Perhaps the most famous example of paid outreach for job search is that of advertising Copywriter Alec Brownstein, who ran a $0.15 pay-per-click Google Adwords campaign to land a job at Young & Rubicam, a preeminent global advertising agency.
Knowing that most Art Directors regularly Google their own names, Brownstein created a campaign targeting influential Art Directors. The ad said:
Hey Ian Reichenthal.
Googling yourself is a lot of fun.
Hiring me is fun, too.
From the ad he linked to his personal website.
While that worked in the advertising world, how can paid outreach work across industries?
Let’s say you’re a CFO who has successfully managed a number of M&As over your career and you’re ready for your next challenge.
Wouldn’t it be great to end up in a room with 100 or so C-level executive and other senior decision-makers from ASX-listed companies to discuss if you’re a good fit?
It’s easy. Here’s an example of what you could do:
- Block out 5 evenings.
- Use that time to write an excellent document, titled “How To Navigate M&A’s Successfully: Essential Guide For CEOs”. Draw on your experience, include case studies, share stories. Put your soul into it.
- Upload it to your LinkedIn profile as a post.
- Create a paid LinkedIn advertising campaign, targeting all senior business leaders in Australia (or you can be really specific if you know where you want to work – e.g., all C-level executives at PwC in Sydney).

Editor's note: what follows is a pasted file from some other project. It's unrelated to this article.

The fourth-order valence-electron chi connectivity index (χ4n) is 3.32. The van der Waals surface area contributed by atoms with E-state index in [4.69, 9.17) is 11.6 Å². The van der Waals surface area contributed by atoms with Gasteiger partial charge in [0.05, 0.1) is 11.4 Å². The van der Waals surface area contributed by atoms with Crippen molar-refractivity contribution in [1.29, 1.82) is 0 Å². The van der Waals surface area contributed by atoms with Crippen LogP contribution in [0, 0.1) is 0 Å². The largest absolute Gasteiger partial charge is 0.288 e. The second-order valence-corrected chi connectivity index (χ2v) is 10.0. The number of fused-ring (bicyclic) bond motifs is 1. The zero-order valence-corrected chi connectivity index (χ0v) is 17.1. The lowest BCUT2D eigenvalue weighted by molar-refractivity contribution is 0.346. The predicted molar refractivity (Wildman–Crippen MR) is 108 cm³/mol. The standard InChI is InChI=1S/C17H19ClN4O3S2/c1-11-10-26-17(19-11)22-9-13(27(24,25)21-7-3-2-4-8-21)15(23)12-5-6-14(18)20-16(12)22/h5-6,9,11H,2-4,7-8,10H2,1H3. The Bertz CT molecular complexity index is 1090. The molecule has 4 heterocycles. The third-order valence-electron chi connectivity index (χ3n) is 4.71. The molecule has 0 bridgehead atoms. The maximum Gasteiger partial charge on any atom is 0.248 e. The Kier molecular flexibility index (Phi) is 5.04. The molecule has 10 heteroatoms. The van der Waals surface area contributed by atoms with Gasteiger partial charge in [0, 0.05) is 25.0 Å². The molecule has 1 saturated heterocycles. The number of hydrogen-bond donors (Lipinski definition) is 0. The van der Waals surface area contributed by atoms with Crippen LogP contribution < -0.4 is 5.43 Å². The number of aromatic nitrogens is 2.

- Run the campaign for 1 week. It should cost $300-$1000, depending on targeting (but what you get out of it will be invaluable).
- After the campaign ends, open your blog post and check its statistics section. It will show you who shared the post, who liked it, who commented on it. Chances are, if someone did that, you left an impression on them.
- Don’t be a spammer. Before making contact, do your homework – who are they? What company are they at? What challenges is the company dealing with at the moment?
- Follow up with them with an InMail via LinkedIn which addresses their needs directly.
You’re done. You just leveraged digital tools to put your brand in front of decision-makers and have given yourself a number of opportunities to “put your foot in the door” with them. The rest, of course, is entirely up to you.
Key Point To Remember.
The biggest mistake I see people make with their personal branding efforts is a lack of strategy.
Most people start out haphazardly: they create a LinkedIn profile, write a blog post or, perhaps, send out a few Tweets.
While doing this may seem like you’re making progress, in reality it’s a waste of time – without a structure and strategic focus these activities lack power.
In 2016, smart personal branding will heavily leverage digital technology and embrace the multitude of ways we, as professionals, communicate and source information.